Eli Boat
has some strong opinions too. He has recently ranted about kay-whackers as he calls them, asking "how many morons are actually into kayaking?" and the Mac 26x which he calls a "floating ass-box". He also educated us on subjects such as electronics and carbon fiber, but my favorite posts on his blog are when he tells us about sailing in Cape Cod Frosties and his attempts at ice-boating. Eli Boat is just like a box of chocolates -- you never know what you're gonna get.

Talking of kay-whackers, I mean kayakers, I've also been following a couple of kayaking blogs lately. Partly because I have a yen to try out kayaking one day; and partly because there are some great kayaking bloggers out there. Bonnie at frogma has kept me entertained the last few months with her tales of paddling at various sites around New York City in the winter along with occasional other accounts of NYC life. By the way is there anywhere in the USA other than Manhattan where kayakers take a break for sushi? (Trick question - the answer is yes - Bonnie paddles over to New Jersey for her sushi. Go figure.) And she even gets to go sailing sometimes. One thing I have discovered is that kayakers are really into "rolling" - which as far as I can gather is a variation on underwater power yoga. Here is how Bonnie celebrated New Year's Day.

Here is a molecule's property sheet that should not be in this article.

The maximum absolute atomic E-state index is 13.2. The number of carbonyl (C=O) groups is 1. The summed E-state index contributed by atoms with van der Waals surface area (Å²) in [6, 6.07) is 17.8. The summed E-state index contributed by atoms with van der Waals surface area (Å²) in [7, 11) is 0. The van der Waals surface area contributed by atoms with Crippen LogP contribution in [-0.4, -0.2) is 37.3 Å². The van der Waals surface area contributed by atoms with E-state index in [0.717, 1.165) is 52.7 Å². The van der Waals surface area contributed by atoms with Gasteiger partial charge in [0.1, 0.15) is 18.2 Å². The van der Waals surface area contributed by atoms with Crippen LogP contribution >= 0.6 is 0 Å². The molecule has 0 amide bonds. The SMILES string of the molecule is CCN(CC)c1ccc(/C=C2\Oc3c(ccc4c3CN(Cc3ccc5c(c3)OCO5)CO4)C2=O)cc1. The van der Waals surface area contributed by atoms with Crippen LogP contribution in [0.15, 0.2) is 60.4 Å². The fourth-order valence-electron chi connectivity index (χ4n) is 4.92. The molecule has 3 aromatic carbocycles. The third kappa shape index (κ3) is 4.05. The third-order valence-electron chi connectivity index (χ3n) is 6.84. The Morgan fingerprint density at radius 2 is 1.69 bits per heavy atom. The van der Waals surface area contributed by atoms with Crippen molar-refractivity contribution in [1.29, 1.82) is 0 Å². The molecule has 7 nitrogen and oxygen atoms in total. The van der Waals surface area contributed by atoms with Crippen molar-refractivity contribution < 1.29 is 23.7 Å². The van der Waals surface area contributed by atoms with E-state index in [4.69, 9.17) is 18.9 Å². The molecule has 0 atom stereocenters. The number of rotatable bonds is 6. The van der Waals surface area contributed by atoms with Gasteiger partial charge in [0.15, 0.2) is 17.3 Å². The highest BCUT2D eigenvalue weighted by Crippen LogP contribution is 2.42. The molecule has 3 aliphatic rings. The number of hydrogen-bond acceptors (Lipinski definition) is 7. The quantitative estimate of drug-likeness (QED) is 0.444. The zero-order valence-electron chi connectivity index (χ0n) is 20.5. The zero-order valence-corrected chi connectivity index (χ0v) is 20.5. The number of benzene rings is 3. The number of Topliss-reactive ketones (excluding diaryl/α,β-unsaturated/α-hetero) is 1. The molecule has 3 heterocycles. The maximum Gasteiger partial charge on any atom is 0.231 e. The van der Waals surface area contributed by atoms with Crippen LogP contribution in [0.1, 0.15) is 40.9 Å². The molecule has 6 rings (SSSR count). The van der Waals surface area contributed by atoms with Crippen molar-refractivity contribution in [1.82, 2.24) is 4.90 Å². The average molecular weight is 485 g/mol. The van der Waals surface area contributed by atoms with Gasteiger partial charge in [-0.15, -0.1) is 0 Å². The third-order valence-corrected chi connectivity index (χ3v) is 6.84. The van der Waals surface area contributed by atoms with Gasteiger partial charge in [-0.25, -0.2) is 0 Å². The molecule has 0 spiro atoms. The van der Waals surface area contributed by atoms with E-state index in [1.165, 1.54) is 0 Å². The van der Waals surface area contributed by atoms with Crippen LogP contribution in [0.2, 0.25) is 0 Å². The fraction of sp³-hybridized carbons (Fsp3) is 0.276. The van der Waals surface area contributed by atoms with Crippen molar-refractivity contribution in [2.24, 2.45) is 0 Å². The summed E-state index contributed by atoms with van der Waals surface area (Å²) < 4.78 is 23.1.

H2uho started life as a blog of "bonehead moves on the water" but has lately branched out in a more general watery blog with musing on such diverse topics as waves, long-distance kayaking and the green flash.